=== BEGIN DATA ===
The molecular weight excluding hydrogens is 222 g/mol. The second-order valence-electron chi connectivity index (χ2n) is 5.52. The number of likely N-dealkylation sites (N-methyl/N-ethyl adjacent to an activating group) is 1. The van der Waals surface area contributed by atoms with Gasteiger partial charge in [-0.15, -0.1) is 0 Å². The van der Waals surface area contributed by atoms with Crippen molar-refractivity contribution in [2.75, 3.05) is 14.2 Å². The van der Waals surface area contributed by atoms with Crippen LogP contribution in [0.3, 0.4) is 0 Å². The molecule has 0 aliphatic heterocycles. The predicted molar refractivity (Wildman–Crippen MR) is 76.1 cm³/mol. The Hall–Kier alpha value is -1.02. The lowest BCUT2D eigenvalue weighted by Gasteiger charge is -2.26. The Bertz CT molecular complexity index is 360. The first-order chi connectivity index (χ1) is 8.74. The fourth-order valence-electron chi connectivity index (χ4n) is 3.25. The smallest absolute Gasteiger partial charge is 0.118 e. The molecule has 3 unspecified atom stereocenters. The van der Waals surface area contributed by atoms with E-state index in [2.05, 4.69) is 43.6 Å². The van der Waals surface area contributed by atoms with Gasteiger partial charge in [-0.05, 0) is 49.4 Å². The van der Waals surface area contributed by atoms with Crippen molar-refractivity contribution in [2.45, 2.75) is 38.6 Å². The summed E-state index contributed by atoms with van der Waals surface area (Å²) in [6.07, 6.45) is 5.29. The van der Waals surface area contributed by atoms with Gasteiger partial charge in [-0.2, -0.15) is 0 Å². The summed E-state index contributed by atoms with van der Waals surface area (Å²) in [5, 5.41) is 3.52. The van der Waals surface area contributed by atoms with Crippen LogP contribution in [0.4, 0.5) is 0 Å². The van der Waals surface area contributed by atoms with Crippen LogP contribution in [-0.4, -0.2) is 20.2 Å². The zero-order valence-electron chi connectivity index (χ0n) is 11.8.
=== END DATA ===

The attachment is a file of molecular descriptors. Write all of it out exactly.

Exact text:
The molecular weight excluding hydrogens is 222 g/mol. The second-order valence-electron chi connectivity index (χ2n) is 5.52. The number of likely N-dealkylation sites (N-methyl/N-ethyl adjacent to an activating group) is 1. The van der Waals surface area contributed by atoms with Gasteiger partial charge in [-0.15, -0.1) is 0 Å². The van der Waals surface area contributed by atoms with Crippen molar-refractivity contribution in [2.75, 3.05) is 14.2 Å². The van der Waals surface area contributed by atoms with Crippen LogP contribution in [0.3, 0.4) is 0 Å². The molecule has 0 aliphatic heterocycles. The predicted molar refractivity (Wildman–Crippen MR) is 76.1 cm³/mol. The Hall–Kier alpha value is -1.02. The lowest BCUT2D eigenvalue weighted by Gasteiger charge is -2.26. The Bertz CT molecular complexity index is 360. The first-order chi connectivity index (χ1) is 8.74. The fourth-order valence-electron chi connectivity index (χ4n) is 3.25. The smallest absolute Gasteiger partial charge is 0.118 e. The molecule has 3 unspecified atom stereocenters. The van der Waals surface area contributed by atoms with E-state index in [2.05, 4.69) is 43.6 Å². The van der Waals surface area contributed by atoms with Gasteiger partial charge in [-0.05, 0) is 49.4 Å². The van der Waals surface area contributed by atoms with Crippen molar-refractivity contribution in [2.45, 2.75) is 38.6 Å². The summed E-state index contributed by atoms with van der Waals surface area (Å²) in [6.07, 6.45) is 5.29. The van der Waals surface area contributed by atoms with Gasteiger partial charge in [-0.2, -0.15) is 0 Å². The summed E-state index contributed by atoms with van der Waals surface area (Å²) in [5, 5.41) is 3.52. The van der Waals surface area contributed by atoms with Crippen LogP contribution in [0.4, 0.5) is 0 Å². The van der Waals surface area contributed by atoms with Crippen LogP contribution in [-0.4, -0.2) is 20.2 Å². The zero-order valence-electron chi connectivity index (χ0n) is 11.8.